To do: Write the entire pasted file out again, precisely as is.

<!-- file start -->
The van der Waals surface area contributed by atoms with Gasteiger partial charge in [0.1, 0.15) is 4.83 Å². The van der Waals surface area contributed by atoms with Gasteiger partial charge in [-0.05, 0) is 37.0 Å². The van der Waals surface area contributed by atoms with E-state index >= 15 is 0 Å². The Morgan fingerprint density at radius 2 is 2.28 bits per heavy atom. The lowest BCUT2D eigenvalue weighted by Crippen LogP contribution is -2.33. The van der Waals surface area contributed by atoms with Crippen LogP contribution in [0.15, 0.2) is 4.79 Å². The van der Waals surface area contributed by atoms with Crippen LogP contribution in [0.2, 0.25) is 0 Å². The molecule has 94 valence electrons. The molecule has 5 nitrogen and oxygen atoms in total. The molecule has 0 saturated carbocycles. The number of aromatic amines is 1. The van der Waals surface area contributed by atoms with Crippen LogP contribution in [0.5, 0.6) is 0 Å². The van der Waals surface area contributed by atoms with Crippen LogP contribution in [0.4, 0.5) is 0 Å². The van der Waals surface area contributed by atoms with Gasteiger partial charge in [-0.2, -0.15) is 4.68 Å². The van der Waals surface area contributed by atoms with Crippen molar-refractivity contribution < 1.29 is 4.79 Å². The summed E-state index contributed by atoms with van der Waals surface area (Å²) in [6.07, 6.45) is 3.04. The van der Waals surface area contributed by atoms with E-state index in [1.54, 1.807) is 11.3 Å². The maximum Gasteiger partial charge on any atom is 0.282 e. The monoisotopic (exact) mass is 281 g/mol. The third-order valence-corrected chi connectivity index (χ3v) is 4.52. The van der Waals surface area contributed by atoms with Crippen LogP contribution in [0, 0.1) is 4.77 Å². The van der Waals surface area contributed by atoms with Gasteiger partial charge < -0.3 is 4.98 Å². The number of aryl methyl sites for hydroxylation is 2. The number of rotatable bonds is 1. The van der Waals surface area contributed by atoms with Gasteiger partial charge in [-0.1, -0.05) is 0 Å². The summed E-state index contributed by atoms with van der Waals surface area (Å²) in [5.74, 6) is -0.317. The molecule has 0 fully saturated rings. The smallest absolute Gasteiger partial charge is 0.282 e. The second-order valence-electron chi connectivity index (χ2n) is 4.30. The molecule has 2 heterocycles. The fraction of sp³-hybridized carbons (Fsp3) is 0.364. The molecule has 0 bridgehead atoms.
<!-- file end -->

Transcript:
The van der Waals surface area contributed by atoms with Gasteiger partial charge in [0.1, 0.15) is 4.83 Å². The van der Waals surface area contributed by atoms with Gasteiger partial charge in [-0.05, 0) is 37.0 Å². The van der Waals surface area contributed by atoms with E-state index >= 15 is 0 Å². The Morgan fingerprint density at radius 2 is 2.28 bits per heavy atom. The lowest BCUT2D eigenvalue weighted by Crippen LogP contribution is -2.33. The van der Waals surface area contributed by atoms with Crippen LogP contribution in [0.15, 0.2) is 4.79 Å². The van der Waals surface area contributed by atoms with Crippen LogP contribution in [0.2, 0.25) is 0 Å². The molecule has 94 valence electrons. The molecule has 5 nitrogen and oxygen atoms in total. The molecule has 0 saturated carbocycles. The number of aromatic amines is 1. The van der Waals surface area contributed by atoms with Crippen LogP contribution in [0.5, 0.6) is 0 Å². The van der Waals surface area contributed by atoms with Crippen LogP contribution in [0.4, 0.5) is 0 Å². The van der Waals surface area contributed by atoms with Gasteiger partial charge in [-0.2, -0.15) is 4.68 Å². The van der Waals surface area contributed by atoms with Crippen molar-refractivity contribution < 1.29 is 4.79 Å². The summed E-state index contributed by atoms with van der Waals surface area (Å²) in [6.07, 6.45) is 3.04. The van der Waals surface area contributed by atoms with E-state index in [1.54, 1.807) is 11.3 Å². The maximum Gasteiger partial charge on any atom is 0.282 e. The monoisotopic (exact) mass is 281 g/mol. The third-order valence-corrected chi connectivity index (χ3v) is 4.52. The van der Waals surface area contributed by atoms with Crippen LogP contribution in [0, 0.1) is 4.77 Å². The van der Waals surface area contributed by atoms with Gasteiger partial charge < -0.3 is 4.98 Å². The number of aryl methyl sites for hydroxylation is 2. The number of rotatable bonds is 1. The van der Waals surface area contributed by atoms with Gasteiger partial charge in [-0.1, -0.05) is 0 Å². The summed E-state index contributed by atoms with van der Waals surface area (Å²) in [5.74, 6) is -0.317. The molecule has 0 fully saturated rings. The smallest absolute Gasteiger partial charge is 0.282 e. The second-order valence-electron chi connectivity index (χ2n) is 4.30. The molecule has 2 heterocycles. The fraction of sp³-hybridized carbons (Fsp3) is 0.364. The molecule has 0 bridgehead atoms.